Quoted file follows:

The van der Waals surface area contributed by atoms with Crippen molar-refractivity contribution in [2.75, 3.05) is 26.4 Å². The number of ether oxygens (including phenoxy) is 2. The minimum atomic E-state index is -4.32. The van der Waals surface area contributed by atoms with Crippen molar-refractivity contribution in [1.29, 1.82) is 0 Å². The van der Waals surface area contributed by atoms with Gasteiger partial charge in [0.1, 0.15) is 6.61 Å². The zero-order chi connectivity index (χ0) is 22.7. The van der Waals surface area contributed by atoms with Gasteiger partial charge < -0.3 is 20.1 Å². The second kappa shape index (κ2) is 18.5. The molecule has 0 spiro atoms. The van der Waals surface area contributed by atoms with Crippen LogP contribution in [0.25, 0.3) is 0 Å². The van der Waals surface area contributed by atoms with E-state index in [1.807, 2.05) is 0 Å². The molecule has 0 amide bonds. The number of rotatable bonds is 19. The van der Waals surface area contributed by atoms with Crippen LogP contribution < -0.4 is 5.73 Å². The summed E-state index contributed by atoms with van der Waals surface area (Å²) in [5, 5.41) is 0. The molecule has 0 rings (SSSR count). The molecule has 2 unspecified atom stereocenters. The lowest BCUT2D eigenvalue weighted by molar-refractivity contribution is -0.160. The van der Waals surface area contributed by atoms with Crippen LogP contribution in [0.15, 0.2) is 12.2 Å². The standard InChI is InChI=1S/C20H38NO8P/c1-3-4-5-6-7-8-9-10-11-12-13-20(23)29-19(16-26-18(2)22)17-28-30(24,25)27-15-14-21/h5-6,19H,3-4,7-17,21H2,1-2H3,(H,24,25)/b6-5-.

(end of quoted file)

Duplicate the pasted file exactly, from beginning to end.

The van der Waals surface area contributed by atoms with Crippen molar-refractivity contribution in [2.75, 3.05) is 26.4 Å². The number of ether oxygens (including phenoxy) is 2. The minimum atomic E-state index is -4.32. The van der Waals surface area contributed by atoms with Crippen molar-refractivity contribution in [1.29, 1.82) is 0 Å². The van der Waals surface area contributed by atoms with Gasteiger partial charge in [0.1, 0.15) is 6.61 Å². The zero-order chi connectivity index (χ0) is 22.7. The van der Waals surface area contributed by atoms with Gasteiger partial charge < -0.3 is 20.1 Å². The second kappa shape index (κ2) is 18.5. The molecule has 0 spiro atoms. The van der Waals surface area contributed by atoms with Crippen LogP contribution in [0.25, 0.3) is 0 Å². The van der Waals surface area contributed by atoms with E-state index in [1.807, 2.05) is 0 Å². The molecule has 0 amide bonds. The number of rotatable bonds is 19. The van der Waals surface area contributed by atoms with Crippen LogP contribution < -0.4 is 5.73 Å². The summed E-state index contributed by atoms with van der Waals surface area (Å²) in [5, 5.41) is 0. The molecule has 0 rings (SSSR count). The molecule has 2 unspecified atom stereocenters. The lowest BCUT2D eigenvalue weighted by molar-refractivity contribution is -0.160. The van der Waals surface area contributed by atoms with Crippen LogP contribution in [0.15, 0.2) is 12.2 Å². The standard InChI is InChI=1S/C20H38NO8P/c1-3-4-5-6-7-8-9-10-11-12-13-20(23)29-19(16-26-18(2)22)17-28-30(24,25)27-15-14-21/h5-6,19H,3-4,7-17,21H2,1-2H3,(H,24,25)/b6-5-.